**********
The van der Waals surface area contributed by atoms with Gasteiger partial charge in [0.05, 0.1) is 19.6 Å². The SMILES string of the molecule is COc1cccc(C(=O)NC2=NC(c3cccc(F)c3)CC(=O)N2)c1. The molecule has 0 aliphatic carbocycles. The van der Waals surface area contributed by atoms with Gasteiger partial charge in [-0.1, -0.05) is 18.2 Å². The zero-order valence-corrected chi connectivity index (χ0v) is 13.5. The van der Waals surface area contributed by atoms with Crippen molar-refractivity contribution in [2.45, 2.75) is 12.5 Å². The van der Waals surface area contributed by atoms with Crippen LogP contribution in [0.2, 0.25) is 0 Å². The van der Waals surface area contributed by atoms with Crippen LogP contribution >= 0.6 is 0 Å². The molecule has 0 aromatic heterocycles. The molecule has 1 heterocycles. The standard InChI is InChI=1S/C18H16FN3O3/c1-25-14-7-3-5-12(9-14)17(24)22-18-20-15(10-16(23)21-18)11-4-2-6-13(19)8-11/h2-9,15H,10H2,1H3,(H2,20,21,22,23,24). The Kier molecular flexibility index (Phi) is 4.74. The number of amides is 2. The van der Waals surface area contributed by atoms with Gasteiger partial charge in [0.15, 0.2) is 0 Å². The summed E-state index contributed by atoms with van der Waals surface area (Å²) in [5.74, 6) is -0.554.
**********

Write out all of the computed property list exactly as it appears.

The van der Waals surface area contributed by atoms with Gasteiger partial charge in [0.05, 0.1) is 19.6 Å². The SMILES string of the molecule is COc1cccc(C(=O)NC2=NC(c3cccc(F)c3)CC(=O)N2)c1. The molecule has 0 aliphatic carbocycles. The van der Waals surface area contributed by atoms with Gasteiger partial charge in [-0.1, -0.05) is 18.2 Å². The zero-order valence-corrected chi connectivity index (χ0v) is 13.5. The van der Waals surface area contributed by atoms with Crippen molar-refractivity contribution in [2.45, 2.75) is 12.5 Å². The van der Waals surface area contributed by atoms with Crippen LogP contribution in [0.2, 0.25) is 0 Å². The van der Waals surface area contributed by atoms with Crippen LogP contribution >= 0.6 is 0 Å². The molecule has 0 aromatic heterocycles. The molecule has 1 heterocycles. The standard InChI is InChI=1S/C18H16FN3O3/c1-25-14-7-3-5-12(9-14)17(24)22-18-20-15(10-16(23)21-18)11-4-2-6-13(19)8-11/h2-9,15H,10H2,1H3,(H2,20,21,22,23,24). The Kier molecular flexibility index (Phi) is 4.74. The number of amides is 2. The van der Waals surface area contributed by atoms with Gasteiger partial charge in [0.15, 0.2) is 0 Å². The summed E-state index contributed by atoms with van der Waals surface area (Å²) in [5.74, 6) is -0.554.